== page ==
Last night's consolidation meeting at Batavia High School wasn't much like the consolidation meeting earlier in the month.
Where the previous meeting was dominated by Town of Batavia residents who forcefully opposed even the suggestion of getting hitched to the city, last night there were many more reasoned voices, both from town and the city.
Outside of Ed O'Neil citing a straw poll that seemed to indicate widespread opposition to consolidation, the majority of speakers where either more interested in asking questions and at least entertaining the notion that consolidation might make sense.
If all you knew was the first meeting, you would feel assured that any consolidation vote in the town would go down in flames. If you listened fairly to last night's crowd, you might think, "well maybe this thing has got a chance."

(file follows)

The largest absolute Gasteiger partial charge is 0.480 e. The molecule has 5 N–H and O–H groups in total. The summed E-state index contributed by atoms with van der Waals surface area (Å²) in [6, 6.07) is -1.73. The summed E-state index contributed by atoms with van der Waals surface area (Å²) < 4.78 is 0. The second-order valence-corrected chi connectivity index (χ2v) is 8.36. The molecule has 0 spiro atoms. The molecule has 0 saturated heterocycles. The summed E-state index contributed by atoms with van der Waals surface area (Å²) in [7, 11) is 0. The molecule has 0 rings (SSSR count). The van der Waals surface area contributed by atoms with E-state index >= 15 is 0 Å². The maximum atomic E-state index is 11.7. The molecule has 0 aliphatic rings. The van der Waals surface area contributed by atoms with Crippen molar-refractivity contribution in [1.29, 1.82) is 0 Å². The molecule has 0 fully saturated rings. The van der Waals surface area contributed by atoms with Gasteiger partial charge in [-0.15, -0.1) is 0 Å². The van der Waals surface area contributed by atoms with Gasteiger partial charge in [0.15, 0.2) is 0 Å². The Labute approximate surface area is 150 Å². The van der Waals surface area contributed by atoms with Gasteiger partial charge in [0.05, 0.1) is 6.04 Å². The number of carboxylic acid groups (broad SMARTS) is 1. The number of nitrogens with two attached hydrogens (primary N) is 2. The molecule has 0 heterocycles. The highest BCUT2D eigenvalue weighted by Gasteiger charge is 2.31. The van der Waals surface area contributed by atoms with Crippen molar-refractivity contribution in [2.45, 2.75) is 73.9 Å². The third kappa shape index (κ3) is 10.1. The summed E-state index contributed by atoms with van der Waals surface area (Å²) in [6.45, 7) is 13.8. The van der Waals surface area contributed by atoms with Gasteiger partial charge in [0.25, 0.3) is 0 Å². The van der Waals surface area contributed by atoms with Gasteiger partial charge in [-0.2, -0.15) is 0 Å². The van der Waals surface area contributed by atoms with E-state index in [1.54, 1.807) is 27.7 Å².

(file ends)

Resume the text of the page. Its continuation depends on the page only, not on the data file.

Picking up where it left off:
Not, mind you, a strong chance, but a chance.
"We have a lot of different opinions here in this room tonight, a lot of different thoughts," said town resident Rick Gilmartin. "I think we can all agree on one thing -- it's that taxes are a burden in this state. If we can find a way to have less government instead of more, and if there are efficiencies to be gained by consolidation, then I think we need to look hard at that."
More than one person pointed out that for all the concern from town residents about city debt and expense becoming a burden for town residents (which shouldn't happen under the proposed tier system), the town is fairly dependent on the city for many services and facilities, such as the library, water, UMMC, GoArt, a good number of tax-exempt church properties and many businesses that town residents frequent.
There already is one Batavia. There just isn't necessarily just one government.
Here's a few audio highlights from the meeting: